Whether people stay in your group and grow as disciples depends a lot on the kind of relationships that take place in the group. The relational environment depends a lot on how you and your team lead. Take a look at some important factors that help or hinder the relational comfort and trust in your group.

Set the tone.

How you treat others will set a tone for your group. Be welcoming. Be friendly. Share food. Before the meeting starts, ask questions that draw people out: where are you from, what do you like to do, etc.  Initiate conversations. Introduce people to each other. Remember, it’s not about you. Put the focus on others and make them feel important and wanted.

[Related Topic: Set the Right Tone for a New Group]

Work through the awkwardness.

When the group is getting started, or when new people are joining, expect some awkwardness. Be patient with the group as people connect. Be prepared with some icebreakers. Spend extra time with the warm-up. Don’t hurry through the relational time to get to the lesson.

[Related Topic: Icebreakers]

Don’t be weird.

Don’t do things that make people feel uncomfortable, like asking people to share private things, or to touch each other, or to do some oddball group exercise. Don’t push the discussion questions. You might have less discussion as people warm-up to each other. Put yourself in the shoes of a newcomer or person unfamiliar with church ways.  Don’t assume that what you have become comfortable with won’t seem weird to them. If you’re not sure what is and what isn’t weird, ask your co-leader to give you feedback.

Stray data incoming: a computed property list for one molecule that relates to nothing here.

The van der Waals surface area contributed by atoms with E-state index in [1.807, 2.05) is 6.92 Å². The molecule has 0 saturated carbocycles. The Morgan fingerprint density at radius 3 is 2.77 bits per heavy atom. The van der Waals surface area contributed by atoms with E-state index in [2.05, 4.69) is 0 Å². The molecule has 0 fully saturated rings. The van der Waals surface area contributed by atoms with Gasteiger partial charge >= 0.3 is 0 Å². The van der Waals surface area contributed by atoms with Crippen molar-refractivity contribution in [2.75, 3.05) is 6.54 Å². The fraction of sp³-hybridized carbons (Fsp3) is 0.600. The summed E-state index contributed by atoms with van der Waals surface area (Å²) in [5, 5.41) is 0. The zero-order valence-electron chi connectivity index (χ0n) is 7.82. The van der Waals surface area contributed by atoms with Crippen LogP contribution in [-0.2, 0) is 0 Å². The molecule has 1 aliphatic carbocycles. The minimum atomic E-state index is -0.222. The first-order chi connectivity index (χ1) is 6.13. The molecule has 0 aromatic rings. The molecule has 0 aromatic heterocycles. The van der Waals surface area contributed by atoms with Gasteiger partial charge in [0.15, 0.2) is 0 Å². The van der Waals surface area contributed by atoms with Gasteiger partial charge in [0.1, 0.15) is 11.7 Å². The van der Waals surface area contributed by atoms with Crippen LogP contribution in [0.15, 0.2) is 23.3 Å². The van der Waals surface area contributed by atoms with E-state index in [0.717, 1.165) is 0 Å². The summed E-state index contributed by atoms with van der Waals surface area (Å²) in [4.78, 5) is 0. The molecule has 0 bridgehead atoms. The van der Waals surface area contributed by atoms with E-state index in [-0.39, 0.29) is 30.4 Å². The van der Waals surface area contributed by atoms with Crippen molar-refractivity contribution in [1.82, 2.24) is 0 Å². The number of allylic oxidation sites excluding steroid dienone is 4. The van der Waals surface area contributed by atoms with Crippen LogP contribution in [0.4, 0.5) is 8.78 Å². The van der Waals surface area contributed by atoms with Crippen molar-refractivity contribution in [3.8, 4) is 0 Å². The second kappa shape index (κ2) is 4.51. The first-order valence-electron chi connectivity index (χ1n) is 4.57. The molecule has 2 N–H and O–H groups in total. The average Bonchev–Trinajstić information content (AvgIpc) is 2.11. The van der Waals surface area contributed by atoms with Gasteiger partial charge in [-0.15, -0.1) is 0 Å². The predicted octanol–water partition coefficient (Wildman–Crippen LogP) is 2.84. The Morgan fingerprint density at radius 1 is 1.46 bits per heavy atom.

[Related Topic: How to Avoid Being a Weird Small Group]

Remember – a great relational environment allows people to discover and share God’s truth together. It gives people a safe place to embrace the changes God is working in their lives. Pay attention to the environment in your group.

[Related Topic: Create a Healthy Small Group Environment]

[Related Topic: How to Make Your Group Welcoming to Guests]

Discussion Questions:

  1. Watch the video together or invite someone to summarize the topic.
  2. What is your initial reaction to this video? Do you disagree with any of it? What jumped out at you?
  3. Describe a time when you experienced an awkward relational environment – in a small group or elsewhere. What happened?
  4. How does a group’s relational environment help or hinder people’s spiritual growth?
  5. What are some practical steps a group leader can take to create a good relational environment?
  6. What are some things a group leader might do that undermine the relational environment of the group?
  7. Write a personal action step based on this conversation.

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